The Power of the Name of Jesus

 •  2 min. read  •  grade level: 11
There was a notorious thief in the south parts of Scotland, about two hundred years ago, called "John of the Score," who for many years had followed that wicked trade. At length he met with a poor man traveling with two horses, which Score took from him. The poor countryman, falling upon his knees, earnestly begged that for Jesus Christ's sake he would give him the one again; for he had no more to maintain his poor family with but what he could get by their labor. But all was in vain, for the thief carried both away to his own home, leaving the poor man in a very desolate condition.
However, not long after, Score became very unhappy and melancholy. He could get no rest nor quiet, yet he knew not the cause, only he professed that the words which the poor man spoke (though he was so great an atheist that he understood not what he meant when he spoke of Christ,) lay like a great weight upon his spirit.
When he was sought after for his robberies, he bade his sons to shift out of the way; but for himself he could not fly, there being a restraint upon him, and something within him that bound him from going out of the way. He stayed in his house till he was apprehended, and brought up to Edinburgh, and there put in prison.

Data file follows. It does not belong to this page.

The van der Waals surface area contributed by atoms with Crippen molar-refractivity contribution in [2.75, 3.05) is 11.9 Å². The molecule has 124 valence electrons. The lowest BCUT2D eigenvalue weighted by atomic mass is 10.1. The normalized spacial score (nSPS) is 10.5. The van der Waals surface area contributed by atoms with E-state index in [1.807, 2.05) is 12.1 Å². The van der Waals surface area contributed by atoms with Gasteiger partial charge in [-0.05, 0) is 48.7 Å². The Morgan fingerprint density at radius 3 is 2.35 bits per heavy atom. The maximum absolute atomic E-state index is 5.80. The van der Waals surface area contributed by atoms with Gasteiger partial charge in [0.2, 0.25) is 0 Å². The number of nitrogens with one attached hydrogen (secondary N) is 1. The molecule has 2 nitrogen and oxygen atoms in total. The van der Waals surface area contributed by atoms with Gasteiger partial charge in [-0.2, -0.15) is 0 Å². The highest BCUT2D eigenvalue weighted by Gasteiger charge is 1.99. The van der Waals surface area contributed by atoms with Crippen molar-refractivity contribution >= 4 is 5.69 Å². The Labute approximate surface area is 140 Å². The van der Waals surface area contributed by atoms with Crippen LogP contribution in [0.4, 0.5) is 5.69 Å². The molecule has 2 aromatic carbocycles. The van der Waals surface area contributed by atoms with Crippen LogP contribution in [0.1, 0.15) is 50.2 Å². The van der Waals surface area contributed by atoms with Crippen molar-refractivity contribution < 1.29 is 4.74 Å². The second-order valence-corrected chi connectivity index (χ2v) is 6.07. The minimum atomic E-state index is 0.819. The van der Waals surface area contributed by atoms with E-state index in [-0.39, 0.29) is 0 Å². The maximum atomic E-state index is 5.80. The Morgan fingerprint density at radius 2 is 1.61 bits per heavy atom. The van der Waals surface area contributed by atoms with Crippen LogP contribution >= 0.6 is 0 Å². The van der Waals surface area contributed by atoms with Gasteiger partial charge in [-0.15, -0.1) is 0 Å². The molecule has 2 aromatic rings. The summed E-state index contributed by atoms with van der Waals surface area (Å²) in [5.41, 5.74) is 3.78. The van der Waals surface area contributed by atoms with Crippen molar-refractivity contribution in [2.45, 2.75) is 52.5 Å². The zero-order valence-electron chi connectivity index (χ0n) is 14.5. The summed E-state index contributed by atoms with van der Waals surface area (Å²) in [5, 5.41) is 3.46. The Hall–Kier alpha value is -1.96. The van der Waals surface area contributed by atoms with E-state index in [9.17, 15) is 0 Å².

While he was there a godly preacher, Mr. Henry Blith, and a Christian gentleman, William Cunningham, tutor of Boniton, who had known him, paid him a visit. They brought before him his miserable estate, and the danger that his soul was in (for he was condemned by the law to die), pressing upon him the necessity of flying to Jesus Christ. Whereupon he suddenly cried out, "Oh, what word is that? for it has been my death: that's the word that has lain upon my heart, ever since the poor man spoke it to me, so that from that time I had no power to shift out of the way." Afterward, being told who Jesus Christ was, without whom he could not be saved, he cried, "Oh, will He ever look at me, and show me mercy, who for His sake would not show mercy to that poor man, and give him back his horse?" Yet, after further instruction, a real and glorious change appeared in him, and he gave most convincing evidences of the reality of salvation. He attained to great assurance before his death, and upon the scaffold, in the public street, where he was executed, spoke so wonderfully of the Lord's dealing with him, and that with such knowledge and judgment, as left a conviction upon all present that he had been truly saved by the grace of God.